Continual improvement is a type of change that is focused on increasing the effectiveness and/or efficiency of an organization to fulfill its policies and objectives. It is not limited to quality initiatives. Improvement in business strategy, business results, and customer, employee, and supplier business relationships can be subject to continual improvement. Putting it simply, it means getting better all the time’. Continual improvement should focus on enablers such as leadership, communication, resources, organization structure, people, and processes – in other words, everything in the organization, in all functions at all levels. Continual improvement should also lead to better results, such as, price, cost, productivity, time to market, delivery, responsiveness, profit, and customer and employee satisfaction. There has been a tendency in total quality management programs to focus on departmental improvements which do not improve business results overall. Departmental improvements may merely move the constraints or problem somewhere else in the process chain.

    What continual improvement is not:
    Improvement is not about using a set of tools and techniques. Improvement is not going through the motions of organizing improvement teams and training people. Improvement is a result, so it can only be claimed after there has been a beneficial change in an organization’s performance.

    Gradual, incremental, or breakthrough?
    Continuous improvement is gradual never-ending change, whereas continual improvement is incremental change. Both types of improvements are what the Japanese call Kaizen. In the United States, Lean and Six Sigma improvement is common place. Breakthroughs are improvements, but in one giant leap – a step change. However, the method of achievement is the same, but breakthroughs tend to arise out of chance discoveries and could take years before being made.

    When should continual improvement be started?
    All managerial activity is directed either at control or at improvement. Managers are either devoting their efforts at maintaining performance, preventing change, or creating change, breakthrough, or improvement. If businesses stand still, they will lose their competitive edge, so improvements must be made to keep pace and stay in business. Every system, program, or project should provide for an improvement cycle. Therefore, when an objective has been achieved, work should commence on identifying what is meeting the requirements of the process, and what better ways of doing it.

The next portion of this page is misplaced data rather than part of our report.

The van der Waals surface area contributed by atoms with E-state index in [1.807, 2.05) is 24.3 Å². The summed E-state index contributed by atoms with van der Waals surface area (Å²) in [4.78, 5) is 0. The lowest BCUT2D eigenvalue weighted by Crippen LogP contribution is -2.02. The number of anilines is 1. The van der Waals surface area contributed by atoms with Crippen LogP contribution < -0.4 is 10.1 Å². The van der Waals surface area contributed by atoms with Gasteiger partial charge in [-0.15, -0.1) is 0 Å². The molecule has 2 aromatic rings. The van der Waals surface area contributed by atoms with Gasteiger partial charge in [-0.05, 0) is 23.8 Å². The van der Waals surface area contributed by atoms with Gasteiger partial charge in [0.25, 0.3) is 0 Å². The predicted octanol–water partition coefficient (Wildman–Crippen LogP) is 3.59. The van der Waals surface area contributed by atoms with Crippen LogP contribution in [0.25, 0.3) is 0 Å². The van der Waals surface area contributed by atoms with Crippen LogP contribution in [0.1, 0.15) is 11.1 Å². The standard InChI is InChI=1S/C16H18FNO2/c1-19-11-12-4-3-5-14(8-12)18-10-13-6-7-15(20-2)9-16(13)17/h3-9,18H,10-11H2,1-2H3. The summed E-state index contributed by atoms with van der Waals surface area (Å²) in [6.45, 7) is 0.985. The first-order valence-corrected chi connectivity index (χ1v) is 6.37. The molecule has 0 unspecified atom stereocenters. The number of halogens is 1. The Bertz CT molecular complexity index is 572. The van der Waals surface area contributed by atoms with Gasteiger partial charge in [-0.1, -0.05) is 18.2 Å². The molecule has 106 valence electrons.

There is no improvement without measurement. An organization must establish current performance before embarking on any improvement. If it does not, it will have no baseline from which to determine efforts.

    There are ten steps to undertaking continual improvement:
    1. Determine current performance.
    2. Establish a need to improve.
    3. Obtain commitment and define the improvement objective.
    4. Organize the diagnostic resources.
    5. Carry out research and analysis to discover the cause of current performance.
    6. Define and test solutions that will accomplish the improvement objective.
    7. Produce improvement plans which specify how and by whom the changes will be implemented.
    8. Identify and overcome any resistance to the change.
    9. Implement the change.
    10. Put in place controls to hold new levels of performance, and repeat step one.

    Where do the ideas come from?
    If the organization has identified its critical success factors (that handful of things at which it must be supremely good in order to succeed), then focusing the attention of the continual improvement process onto one or more of these for a defined period might give rise to major improvements. No one in the organization, from top to bottom, is exempt from the responsibility for improvement. It is a normal component of all employees’ jobs to search out ways of improving performance. Furthermore, no one in the organization can be expected to do this without help and the necessary support.

    What tools should be used?
    The portfolio of tools used for continual improvement should be those which enable an organization to execute the ten steps above. These can include:

    • Ishikawa fishbone diagram to examine cause and effect
    • Failure mode and effects analysis to predict failure and prevent its occurrence
    • Pareto analysis to identify the few influences on a situation which have the biggest impact
    • Force field diagram to display the forces for and against change
    • Charting techniques to demonstrate whether improvement is being achieved

    Continual improvement is far more than a set of techniques.
    For many organizations, it involves a radical change in attitudes. The defense of the status quo, and resistance to innovation, cannot be treated as normal management behavior. A fear of reprisals for reporting problems has to be replaced by congratulating people for identifying an opportunity to improve. Hoarding of good ideas within departmental walls must be a thing of the past as people share their knowledge and experience in the search for greater collective success. The importance of commitment
    Continual improvement is about the entire organization and everything it does. It has to be a prime concern of executive management and its success depends upon commitment from the top. The commitment must also be highly visible. It is not enough to have a quality policy signed by the chief executive. If executive management does not demonstrate its commitment by doing what it says it will do, they cannot expect others to be committed.

    Reward success !
    The encouragement of people who have initiated improvements, however small, is an important component. This can be done in many ways, from displays on special improvement notice boards to the awarding of prizes. This is an area in which the culture and style of the organization has to be considered. The sudden introduction of a show business style into a staid environment may lead to cynicism rather than effective promotion of success.